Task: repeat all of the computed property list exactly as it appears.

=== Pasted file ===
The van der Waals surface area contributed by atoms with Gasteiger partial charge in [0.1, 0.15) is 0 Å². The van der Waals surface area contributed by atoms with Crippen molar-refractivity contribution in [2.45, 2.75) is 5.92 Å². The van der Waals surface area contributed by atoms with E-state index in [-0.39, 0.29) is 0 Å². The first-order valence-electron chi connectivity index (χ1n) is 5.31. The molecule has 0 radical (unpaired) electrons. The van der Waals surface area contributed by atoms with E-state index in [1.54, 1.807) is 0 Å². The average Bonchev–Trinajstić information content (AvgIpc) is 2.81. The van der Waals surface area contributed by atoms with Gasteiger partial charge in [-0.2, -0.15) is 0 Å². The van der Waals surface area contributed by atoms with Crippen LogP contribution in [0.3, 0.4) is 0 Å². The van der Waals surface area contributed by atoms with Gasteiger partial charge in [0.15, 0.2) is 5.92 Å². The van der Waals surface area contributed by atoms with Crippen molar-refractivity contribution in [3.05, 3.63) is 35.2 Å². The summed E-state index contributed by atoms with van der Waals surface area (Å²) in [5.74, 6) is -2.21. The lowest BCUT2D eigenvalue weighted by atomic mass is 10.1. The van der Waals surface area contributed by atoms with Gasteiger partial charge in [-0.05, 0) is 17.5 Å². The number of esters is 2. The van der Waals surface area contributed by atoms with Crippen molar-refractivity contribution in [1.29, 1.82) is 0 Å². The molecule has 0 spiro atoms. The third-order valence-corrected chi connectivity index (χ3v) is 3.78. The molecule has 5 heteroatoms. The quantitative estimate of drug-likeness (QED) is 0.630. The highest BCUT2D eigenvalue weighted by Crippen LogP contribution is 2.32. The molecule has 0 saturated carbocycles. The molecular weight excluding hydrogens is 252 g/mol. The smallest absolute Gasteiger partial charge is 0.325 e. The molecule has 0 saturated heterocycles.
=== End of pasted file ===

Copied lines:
The van der Waals surface area contributed by atoms with Gasteiger partial charge in [0.1, 0.15) is 0 Å². The van der Waals surface area contributed by atoms with Crippen molar-refractivity contribution in [2.45, 2.75) is 5.92 Å². The van der Waals surface area contributed by atoms with E-state index in [-0.39, 0.29) is 0 Å². The first-order valence-electron chi connectivity index (χ1n) is 5.31. The molecule has 0 radical (unpaired) electrons. The van der Waals surface area contributed by atoms with E-state index in [1.54, 1.807) is 0 Å². The average Bonchev–Trinajstić information content (AvgIpc) is 2.81. The van der Waals surface area contributed by atoms with Gasteiger partial charge in [-0.2, -0.15) is 0 Å². The van der Waals surface area contributed by atoms with Crippen LogP contribution in [0.3, 0.4) is 0 Å². The van der Waals surface area contributed by atoms with Gasteiger partial charge in [0.15, 0.2) is 5.92 Å². The van der Waals surface area contributed by atoms with Crippen molar-refractivity contribution in [3.05, 3.63) is 35.2 Å². The summed E-state index contributed by atoms with van der Waals surface area (Å²) in [5.74, 6) is -2.21. The lowest BCUT2D eigenvalue weighted by atomic mass is 10.1. The van der Waals surface area contributed by atoms with Gasteiger partial charge in [-0.05, 0) is 17.5 Å². The number of esters is 2. The van der Waals surface area contributed by atoms with Crippen molar-refractivity contribution in [1.29, 1.82) is 0 Å². The molecule has 0 spiro atoms. The third-order valence-corrected chi connectivity index (χ3v) is 3.78. The molecule has 5 heteroatoms. The quantitative estimate of drug-likeness (QED) is 0.630. The highest BCUT2D eigenvalue weighted by Crippen LogP contribution is 2.32. The molecule has 0 saturated carbocycles. The molecular weight excluding hydrogens is 252 g/mol. The smallest absolute Gasteiger partial charge is 0.325 e. The molecule has 0 saturated heterocycles.